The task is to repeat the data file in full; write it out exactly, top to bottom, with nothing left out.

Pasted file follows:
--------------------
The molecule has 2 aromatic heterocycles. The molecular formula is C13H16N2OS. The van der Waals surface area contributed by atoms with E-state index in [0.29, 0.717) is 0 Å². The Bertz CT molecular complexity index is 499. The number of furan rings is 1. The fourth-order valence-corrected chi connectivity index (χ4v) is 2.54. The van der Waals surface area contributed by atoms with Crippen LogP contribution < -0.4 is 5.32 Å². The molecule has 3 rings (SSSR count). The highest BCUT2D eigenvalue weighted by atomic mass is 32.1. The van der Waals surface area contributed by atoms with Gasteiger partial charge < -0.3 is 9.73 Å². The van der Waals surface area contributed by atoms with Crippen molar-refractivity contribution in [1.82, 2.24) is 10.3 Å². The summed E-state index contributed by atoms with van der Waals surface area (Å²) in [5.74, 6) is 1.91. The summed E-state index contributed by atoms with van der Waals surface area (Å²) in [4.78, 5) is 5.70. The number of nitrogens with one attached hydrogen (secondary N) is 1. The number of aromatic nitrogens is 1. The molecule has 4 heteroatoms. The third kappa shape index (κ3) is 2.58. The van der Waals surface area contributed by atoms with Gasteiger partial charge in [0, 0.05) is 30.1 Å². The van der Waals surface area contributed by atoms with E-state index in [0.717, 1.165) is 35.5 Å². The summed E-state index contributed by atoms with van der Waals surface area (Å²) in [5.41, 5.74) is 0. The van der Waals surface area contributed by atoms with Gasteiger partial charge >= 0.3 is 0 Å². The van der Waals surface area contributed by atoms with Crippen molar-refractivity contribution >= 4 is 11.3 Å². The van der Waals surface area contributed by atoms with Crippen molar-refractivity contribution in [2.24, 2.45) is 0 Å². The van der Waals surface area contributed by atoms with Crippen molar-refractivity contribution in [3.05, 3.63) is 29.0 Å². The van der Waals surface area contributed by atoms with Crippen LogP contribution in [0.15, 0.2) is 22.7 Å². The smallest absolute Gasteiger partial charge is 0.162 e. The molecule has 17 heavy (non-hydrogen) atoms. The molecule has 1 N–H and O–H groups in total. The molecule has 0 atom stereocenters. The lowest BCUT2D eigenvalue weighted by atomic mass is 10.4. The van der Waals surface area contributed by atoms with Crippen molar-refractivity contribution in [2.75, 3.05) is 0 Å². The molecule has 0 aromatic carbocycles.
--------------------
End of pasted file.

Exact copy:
The molecule has 2 aromatic heterocycles. The molecular formula is C13H16N2OS. The van der Waals surface area contributed by atoms with E-state index in [0.29, 0.717) is 0 Å². The Bertz CT molecular complexity index is 499. The number of furan rings is 1. The fourth-order valence-corrected chi connectivity index (χ4v) is 2.54. The van der Waals surface area contributed by atoms with Crippen LogP contribution < -0.4 is 5.32 Å². The molecule has 3 rings (SSSR count). The highest BCUT2D eigenvalue weighted by atomic mass is 32.1. The van der Waals surface area contributed by atoms with Gasteiger partial charge < -0.3 is 9.73 Å². The van der Waals surface area contributed by atoms with Crippen molar-refractivity contribution in [1.82, 2.24) is 10.3 Å². The summed E-state index contributed by atoms with van der Waals surface area (Å²) in [5.74, 6) is 1.91. The summed E-state index contributed by atoms with van der Waals surface area (Å²) in [4.78, 5) is 5.70. The number of nitrogens with one attached hydrogen (secondary N) is 1. The number of aromatic nitrogens is 1. The molecule has 4 heteroatoms. The third kappa shape index (κ3) is 2.58. The van der Waals surface area contributed by atoms with Gasteiger partial charge in [0, 0.05) is 30.1 Å². The van der Waals surface area contributed by atoms with E-state index in [0.717, 1.165) is 35.5 Å². The summed E-state index contributed by atoms with van der Waals surface area (Å²) in [5.41, 5.74) is 0. The van der Waals surface area contributed by atoms with Gasteiger partial charge >= 0.3 is 0 Å². The van der Waals surface area contributed by atoms with Crippen molar-refractivity contribution >= 4 is 11.3 Å². The van der Waals surface area contributed by atoms with Crippen molar-refractivity contribution in [2.24, 2.45) is 0 Å². The van der Waals surface area contributed by atoms with Crippen molar-refractivity contribution in [3.05, 3.63) is 29.0 Å². The van der Waals surface area contributed by atoms with Crippen LogP contribution in [0.15, 0.2) is 22.7 Å². The smallest absolute Gasteiger partial charge is 0.162 e. The molecule has 17 heavy (non-hydrogen) atoms. The molecule has 1 N–H and O–H groups in total. The molecule has 0 atom stereocenters. The lowest BCUT2D eigenvalue weighted by atomic mass is 10.4. The van der Waals surface area contributed by atoms with Crippen molar-refractivity contribution in [2.75, 3.05) is 0 Å². The molecule has 0 aromatic carbocycles.